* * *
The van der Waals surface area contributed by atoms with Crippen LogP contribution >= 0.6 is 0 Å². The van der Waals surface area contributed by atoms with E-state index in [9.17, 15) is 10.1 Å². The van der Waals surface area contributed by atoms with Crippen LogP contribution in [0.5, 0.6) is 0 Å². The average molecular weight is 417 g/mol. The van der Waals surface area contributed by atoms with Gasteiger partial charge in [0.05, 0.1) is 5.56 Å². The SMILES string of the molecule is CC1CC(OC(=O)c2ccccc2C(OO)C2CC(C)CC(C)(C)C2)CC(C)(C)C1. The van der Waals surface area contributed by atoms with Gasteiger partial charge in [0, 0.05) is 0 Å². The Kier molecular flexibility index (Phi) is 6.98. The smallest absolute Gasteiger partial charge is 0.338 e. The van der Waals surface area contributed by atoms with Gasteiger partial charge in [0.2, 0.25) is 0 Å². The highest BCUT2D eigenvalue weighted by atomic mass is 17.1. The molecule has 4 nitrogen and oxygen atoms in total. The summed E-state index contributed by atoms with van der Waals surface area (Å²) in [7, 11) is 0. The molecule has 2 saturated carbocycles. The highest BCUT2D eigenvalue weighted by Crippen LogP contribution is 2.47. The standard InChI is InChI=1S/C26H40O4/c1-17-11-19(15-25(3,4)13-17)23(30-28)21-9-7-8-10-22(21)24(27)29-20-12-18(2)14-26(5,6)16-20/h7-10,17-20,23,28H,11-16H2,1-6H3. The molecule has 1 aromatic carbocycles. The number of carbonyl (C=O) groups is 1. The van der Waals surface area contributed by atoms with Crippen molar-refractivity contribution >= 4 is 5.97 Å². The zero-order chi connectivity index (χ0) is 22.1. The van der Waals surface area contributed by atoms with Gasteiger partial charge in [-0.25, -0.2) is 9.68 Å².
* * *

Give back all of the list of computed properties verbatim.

The van der Waals surface area contributed by atoms with Crippen LogP contribution >= 0.6 is 0 Å². The van der Waals surface area contributed by atoms with E-state index in [9.17, 15) is 10.1 Å². The van der Waals surface area contributed by atoms with Crippen LogP contribution in [0.5, 0.6) is 0 Å². The average molecular weight is 417 g/mol. The van der Waals surface area contributed by atoms with Gasteiger partial charge in [0.05, 0.1) is 5.56 Å². The SMILES string of the molecule is CC1CC(OC(=O)c2ccccc2C(OO)C2CC(C)CC(C)(C)C2)CC(C)(C)C1. The van der Waals surface area contributed by atoms with Gasteiger partial charge in [0, 0.05) is 0 Å². The Kier molecular flexibility index (Phi) is 6.98. The smallest absolute Gasteiger partial charge is 0.338 e. The van der Waals surface area contributed by atoms with Gasteiger partial charge in [0.2, 0.25) is 0 Å². The highest BCUT2D eigenvalue weighted by atomic mass is 17.1. The molecule has 4 nitrogen and oxygen atoms in total. The summed E-state index contributed by atoms with van der Waals surface area (Å²) in [7, 11) is 0. The molecule has 2 saturated carbocycles. The highest BCUT2D eigenvalue weighted by Crippen LogP contribution is 2.47. The standard InChI is InChI=1S/C26H40O4/c1-17-11-19(15-25(3,4)13-17)23(30-28)21-9-7-8-10-22(21)24(27)29-20-12-18(2)14-26(5,6)16-20/h7-10,17-20,23,28H,11-16H2,1-6H3. The molecule has 1 aromatic carbocycles. The number of carbonyl (C=O) groups is 1. The van der Waals surface area contributed by atoms with Crippen molar-refractivity contribution >= 4 is 5.97 Å². The zero-order chi connectivity index (χ0) is 22.1. The van der Waals surface area contributed by atoms with Gasteiger partial charge in [-0.25, -0.2) is 9.68 Å².